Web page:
Switchgrass may have even more potential than corn as a source for ethanol.

From Grass to Gas

On the road to energy independence,
how soon will cellulosic ethanol be a factor?

By Anthony Crooks,Ag Economist
USDA Rural Development

ur nation used more than 140 billion gallons of gasoline last year and imported about 60 billion from the Middle East. The 4.3 billion gallons of fuel ethanol produced largely by our nation’s farmers was a good start toward extending the nation’s fuel supply, but really is just a baby step.

“America is addicted to oil,” President Bush stressed in his State of the Union Address, during which he outlined the Advanced Energy Initiative (AEI) to address this serious problem. “We will increase our research in better batteries for hybrid and electric cars, and in pollution-free cars that run on hydrogen. We’ll also fund additional research in cutting- edge methods of producing ethanol, not just from corn, but from wood chips and stalks, or switchgrass. Our goal is to make this new kind of ethanol practical and competitive within six years.” For more on the AEI, visit: http://www. whitehouse.gov/news/releases/2006/05/20060524-4.html.

Speaking at a Senate Foreign Relations Committee meeting in June, former Federal Reserve Chairman Alan Greenspan said: “Corn ethanol, though valuable, can play only a limited role, because its ability to displace gasoline is modest at best. But cellulosic ethanol, should it fulfill its promise, would help to wean us off our petroleum dependence.”

Advocates of cellulosic ethanol have been saying its day would arrive “within the next five years” since the mid-1990s. But this time they just may be right. They too were encouraged by President Bush’s remarks. And while everything turns on oil prices, rising oil prices encourage new technologies by making them economical — including, perhaps, cellulosic ethanol within five or six years.

Is industry heading to cellulose?
Cellulosic ethanol is fuel ethanol made from cellulose, the inedible fiber that forms the stems and branches of plants. As the main component of plant cell walls, cellulose is the most common organic compound on earth. Crop residue (corn stover, wheat straw and rice straw), wood waste, and even municipal solid waste are sources of cellulose. High-biomass dedicated energy crops — think of President Bush’s reference to switchgrass in his State of the Union Address — are also promising cellulose sources that can be produced in many regions of the United States.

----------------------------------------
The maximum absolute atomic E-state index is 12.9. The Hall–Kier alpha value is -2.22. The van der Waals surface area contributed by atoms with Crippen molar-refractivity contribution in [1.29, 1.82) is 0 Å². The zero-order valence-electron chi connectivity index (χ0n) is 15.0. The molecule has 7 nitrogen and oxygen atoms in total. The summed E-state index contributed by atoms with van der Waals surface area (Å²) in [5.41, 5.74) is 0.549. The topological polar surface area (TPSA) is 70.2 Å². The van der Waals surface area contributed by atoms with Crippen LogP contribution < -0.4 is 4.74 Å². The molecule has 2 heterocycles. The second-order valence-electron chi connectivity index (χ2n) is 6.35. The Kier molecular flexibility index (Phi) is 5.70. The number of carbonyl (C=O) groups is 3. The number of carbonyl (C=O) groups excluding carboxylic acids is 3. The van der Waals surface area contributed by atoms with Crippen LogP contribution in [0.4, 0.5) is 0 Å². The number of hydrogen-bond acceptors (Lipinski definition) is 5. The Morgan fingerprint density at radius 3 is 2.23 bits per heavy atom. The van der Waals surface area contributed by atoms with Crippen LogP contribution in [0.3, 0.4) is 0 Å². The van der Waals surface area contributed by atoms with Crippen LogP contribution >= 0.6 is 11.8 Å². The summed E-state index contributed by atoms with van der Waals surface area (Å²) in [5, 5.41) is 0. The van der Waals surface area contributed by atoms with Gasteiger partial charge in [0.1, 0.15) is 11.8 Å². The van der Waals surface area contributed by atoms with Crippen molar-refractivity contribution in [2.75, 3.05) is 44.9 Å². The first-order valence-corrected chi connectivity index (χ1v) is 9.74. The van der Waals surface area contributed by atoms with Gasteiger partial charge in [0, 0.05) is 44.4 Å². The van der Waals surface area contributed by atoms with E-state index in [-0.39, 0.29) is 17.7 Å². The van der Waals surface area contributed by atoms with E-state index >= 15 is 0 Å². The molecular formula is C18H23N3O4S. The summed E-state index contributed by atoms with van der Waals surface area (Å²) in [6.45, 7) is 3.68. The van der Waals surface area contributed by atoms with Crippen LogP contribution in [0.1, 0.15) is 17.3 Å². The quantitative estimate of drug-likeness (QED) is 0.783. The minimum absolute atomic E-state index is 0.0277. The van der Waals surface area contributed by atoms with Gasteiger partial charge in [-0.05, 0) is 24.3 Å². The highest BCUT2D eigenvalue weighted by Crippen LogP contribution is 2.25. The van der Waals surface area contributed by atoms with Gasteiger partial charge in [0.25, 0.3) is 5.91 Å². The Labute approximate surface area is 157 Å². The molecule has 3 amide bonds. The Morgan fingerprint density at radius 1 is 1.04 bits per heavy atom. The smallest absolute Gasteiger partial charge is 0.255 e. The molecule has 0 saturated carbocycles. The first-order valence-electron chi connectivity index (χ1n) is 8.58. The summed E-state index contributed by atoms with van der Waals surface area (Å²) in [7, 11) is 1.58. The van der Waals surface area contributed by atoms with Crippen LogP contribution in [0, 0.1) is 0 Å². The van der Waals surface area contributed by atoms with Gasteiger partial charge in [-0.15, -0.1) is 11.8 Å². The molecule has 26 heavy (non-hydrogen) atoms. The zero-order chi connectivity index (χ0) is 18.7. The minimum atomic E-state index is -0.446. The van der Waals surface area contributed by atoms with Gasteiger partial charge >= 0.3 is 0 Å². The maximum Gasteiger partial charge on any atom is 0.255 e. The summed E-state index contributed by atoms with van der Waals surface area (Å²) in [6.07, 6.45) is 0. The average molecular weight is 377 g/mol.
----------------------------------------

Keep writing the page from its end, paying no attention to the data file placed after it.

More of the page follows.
Switchgrass is noteworthy for ethanol production because of its potential for high fuel yields, hardiness and ability to be grown in diverse areas. Trials show current average yields to be about five dry tons per acre. However, crop experts say that progressively applied breeding techniques could more than double that yield. Its long root system helps to make switchgrass drought-tolerant, growing well even on marginal land, and it requires little to no fertilizing. Its expected ethanol yield ranges from 60 to 140 gallons per ton; with typical yields in the 80-to- 90 gallon range.

The potential energy from cellulosic ethanol is significant. A recent study estimates that a gallon of ethanol produced from corn provides about 20,000 Btu (British thermal units) more energy than the energy that went into making it. The net gain from cellulose, however, from a crop such as switchgrass, which doesn’t require fertilizer, irrigation, or other energyintensive activities, is triple that of corn, about 60,000 Btu per gallon. Not only that, but an acre of land planted in switchgrass can produce four times the cellulosic material as can land planted to corn.

Cellulose is among the most undervalued and underused energy assets in the United States. The Natural Resources Defense Council recently reported that by 2030, cellulosic ethanol could supply half of U.S. transportation fuel needs without reducing food and animal feed production.